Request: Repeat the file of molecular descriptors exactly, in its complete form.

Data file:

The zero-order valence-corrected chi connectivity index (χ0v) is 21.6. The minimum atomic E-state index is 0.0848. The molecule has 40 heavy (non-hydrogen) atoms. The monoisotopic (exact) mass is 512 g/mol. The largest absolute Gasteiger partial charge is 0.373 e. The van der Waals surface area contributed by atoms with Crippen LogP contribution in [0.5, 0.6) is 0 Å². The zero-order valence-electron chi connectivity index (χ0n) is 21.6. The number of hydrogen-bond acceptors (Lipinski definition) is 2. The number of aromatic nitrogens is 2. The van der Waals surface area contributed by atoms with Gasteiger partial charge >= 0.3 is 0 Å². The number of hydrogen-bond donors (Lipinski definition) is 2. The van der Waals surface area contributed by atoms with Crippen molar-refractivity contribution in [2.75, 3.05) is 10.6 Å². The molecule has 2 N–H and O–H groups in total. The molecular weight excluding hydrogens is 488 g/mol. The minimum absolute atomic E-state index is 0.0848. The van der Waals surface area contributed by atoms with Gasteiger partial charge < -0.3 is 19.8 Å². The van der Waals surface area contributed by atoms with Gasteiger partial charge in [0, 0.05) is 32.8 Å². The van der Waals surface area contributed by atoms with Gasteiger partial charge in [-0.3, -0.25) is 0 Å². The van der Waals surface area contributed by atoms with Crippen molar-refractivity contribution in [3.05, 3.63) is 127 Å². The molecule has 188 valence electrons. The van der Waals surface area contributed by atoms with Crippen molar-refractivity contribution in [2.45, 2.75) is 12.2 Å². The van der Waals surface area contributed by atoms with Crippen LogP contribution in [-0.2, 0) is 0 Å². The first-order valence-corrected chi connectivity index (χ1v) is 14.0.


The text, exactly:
The zero-order valence-corrected chi connectivity index (χ0v) is 21.6. The minimum atomic E-state index is 0.0848. The molecule has 40 heavy (non-hydrogen) atoms. The monoisotopic (exact) mass is 512 g/mol. The largest absolute Gasteiger partial charge is 0.373 e. The van der Waals surface area contributed by atoms with Crippen LogP contribution in [0.5, 0.6) is 0 Å². The zero-order valence-electron chi connectivity index (χ0n) is 21.6. The number of hydrogen-bond acceptors (Lipinski definition) is 2. The number of aromatic nitrogens is 2. The van der Waals surface area contributed by atoms with Gasteiger partial charge >= 0.3 is 0 Å². The number of hydrogen-bond donors (Lipinski definition) is 2. The van der Waals surface area contributed by atoms with Crippen molar-refractivity contribution in [2.75, 3.05) is 10.6 Å². The molecule has 2 N–H and O–H groups in total. The molecular weight excluding hydrogens is 488 g/mol. The minimum absolute atomic E-state index is 0.0848. The van der Waals surface area contributed by atoms with Gasteiger partial charge < -0.3 is 19.8 Å². The van der Waals surface area contributed by atoms with Gasteiger partial charge in [0, 0.05) is 32.8 Å². The van der Waals surface area contributed by atoms with Gasteiger partial charge in [-0.3, -0.25) is 0 Å². The van der Waals surface area contributed by atoms with Crippen molar-refractivity contribution in [3.05, 3.63) is 127 Å². The molecule has 188 valence electrons. The van der Waals surface area contributed by atoms with Crippen molar-refractivity contribution in [2.45, 2.75) is 12.2 Å². The van der Waals surface area contributed by atoms with Crippen LogP contribution in [-0.2, 0) is 0 Å². The first-order valence-corrected chi connectivity index (χ1v) is 14.0.